Reading level: Adult
Genre: Urban fantasy
Trade paperback: 384 pages
Release date: March 1, 2011
Series: Blood Singer #3
Reviewed by: Jenn
Source: Personal shelf
In a world where magic is real and the supernatural is almost normal, bodyguard Celia Graves has survived a vampire attack which made her a half-vampire and awakened her latent Siren abilities. She's battled a Siren Queen to the death and twice faced down a demon that wants to kill her--slowly. She's also had her heart broken--twice--by her old flame, magician Bruno DeLuca.
Perhaps the worst thing was the discovery that Celia's life has been warped by a curse laid on her during childhood--the cause of everything from the death of her little sister to the murder of her best friend the same night that Celia became an Abomination.
An ancient rift between the demonic dimension and our own--sealed during the destruction of Atlantis--begins to open, threatening to loose all the demons of hell on humanity (including the one personally bent on destroying Celia). Celia's hellish recent experiences have given her the unique combination of abilities needed to close the rift. But to overcome the curse, which nearly guarantees her failure, she'll need to join forces with people she no longer trusts...and put people she has come to care about directly in harm's way.
I discovered the Blood Singer series a couple months ago, thanks to Tynga’s post about a blow-out sale at bookcloseouts.ca a while back. It’s such a fantastic site that, incidentally, has free shipping right now -- for a limited time only -- so go check it out, my fellow Canucks!
With each book, I love the Blood Singer series even more. I wasn’t sure I could love Celia and her world more but I was thrilled by Demon Song. The two ladies (C. T. Adams and Cathy Clamp) who write as Cat Adams have done an amazing job with this story, not only in this book but in the series in general. I’ve been thrilled by all three installments. There are romantic developments, interesting magic, high stakes action, and some excellent character work, particularly in Demon Song. It’s impossible for me to say what I liked best about this book because it was all so good!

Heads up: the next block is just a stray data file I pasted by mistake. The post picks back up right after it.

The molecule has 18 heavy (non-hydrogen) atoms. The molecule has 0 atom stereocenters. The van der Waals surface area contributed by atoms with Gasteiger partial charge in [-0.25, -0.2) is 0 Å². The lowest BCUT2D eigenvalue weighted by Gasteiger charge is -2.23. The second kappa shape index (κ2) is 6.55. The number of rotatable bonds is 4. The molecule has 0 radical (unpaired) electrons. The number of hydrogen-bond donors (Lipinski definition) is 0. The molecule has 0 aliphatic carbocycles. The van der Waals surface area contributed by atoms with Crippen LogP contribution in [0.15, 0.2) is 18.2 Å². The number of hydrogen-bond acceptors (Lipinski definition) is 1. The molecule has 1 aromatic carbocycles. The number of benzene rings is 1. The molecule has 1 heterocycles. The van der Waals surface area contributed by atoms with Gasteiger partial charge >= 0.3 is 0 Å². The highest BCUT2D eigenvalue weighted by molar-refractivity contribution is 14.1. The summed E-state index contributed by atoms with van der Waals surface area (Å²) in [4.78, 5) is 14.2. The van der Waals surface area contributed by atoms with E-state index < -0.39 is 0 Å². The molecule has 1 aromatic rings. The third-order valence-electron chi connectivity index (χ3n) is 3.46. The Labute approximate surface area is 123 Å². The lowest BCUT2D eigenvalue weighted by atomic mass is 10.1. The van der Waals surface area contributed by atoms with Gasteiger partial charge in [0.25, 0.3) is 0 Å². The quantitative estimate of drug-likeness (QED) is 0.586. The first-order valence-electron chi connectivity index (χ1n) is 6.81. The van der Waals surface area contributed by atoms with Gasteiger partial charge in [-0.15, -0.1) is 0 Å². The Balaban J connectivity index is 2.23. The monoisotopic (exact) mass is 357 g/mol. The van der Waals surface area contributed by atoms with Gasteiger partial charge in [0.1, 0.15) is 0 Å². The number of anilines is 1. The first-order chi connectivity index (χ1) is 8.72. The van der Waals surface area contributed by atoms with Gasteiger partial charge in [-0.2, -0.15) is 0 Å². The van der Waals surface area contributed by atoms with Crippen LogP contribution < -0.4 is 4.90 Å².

One of my favorite aspects of the series is the nature of Celia’s supernatural abilities. She was attacked by vampires at the start of Blood Song, but she wasn’t converted all the way, so she’s a half-vampire (or an Abomination, depending on who you talk to), carrying some vampiric traits (needs to drink blood, burns in the sun) but not all of them. Celia clings to her humanity, sometimes by the skin of her teeth, so she’s this sort of hybrid human-vampire. Plus she’s got Siren in her background, which remained dormant until she was bitten. This combination of Siren and vampire is something I haven’t seen in other stories and it makes Celia a force to be reckoned with, both in her world and also the genre. (Plus, we rarely see sirens in UF/paranormal books, at least compared to vampires and were-beasties, so it’s a refreshing take on traditional UF vampirism.)
Of course, it’s not just her powers that make Celia awesome. She’s got a winning personality, if you like tough, stubborn women, which I do. And so do some of the men in the book, since Demon Song puts the Creede-Celia-Bruno love triangle in the middle of the action. I can totally understand why Celia is torn between Bruno, her ex who’s this powerful, adorable Italian guy with baggage, and Creede, who’s just as powerful and accepts Celia as she is but has some sneakiness and mystery about him. They’re both interesting, compelling characters and have very different things to offer Celia. Her confusion about what to do with two men after having years of no men is pretty funny, too.
The romantic subplot is woven seamlessly into the main plot line about the scary rift that’s letting demons invade our world. The demon invasion was really neat since it lets the reader learn a lot more about how magic works in the Blood Singer series, and harkens back to events from previous novels since there’s a demon who has a lot of personal investment in Celia (though you don’t need to know precisely what happened before to get into Demon Song since the authors do a great job of filling in the blanks). I love how the stakes in this book are higher than they’ve ever been, and how Celia is the only one who can deal with it, thanks to her mixed heritage. I also love that Celia’s forced to deal with her own issues in this book, since she has to help Kevin and his dad out of a pickle. The authors have done an admirable job of beating Celia up, both emotionally and physically, in this book and I can’t wait to see what they put her through next. Whatever it is, I’m sure that readers will love it!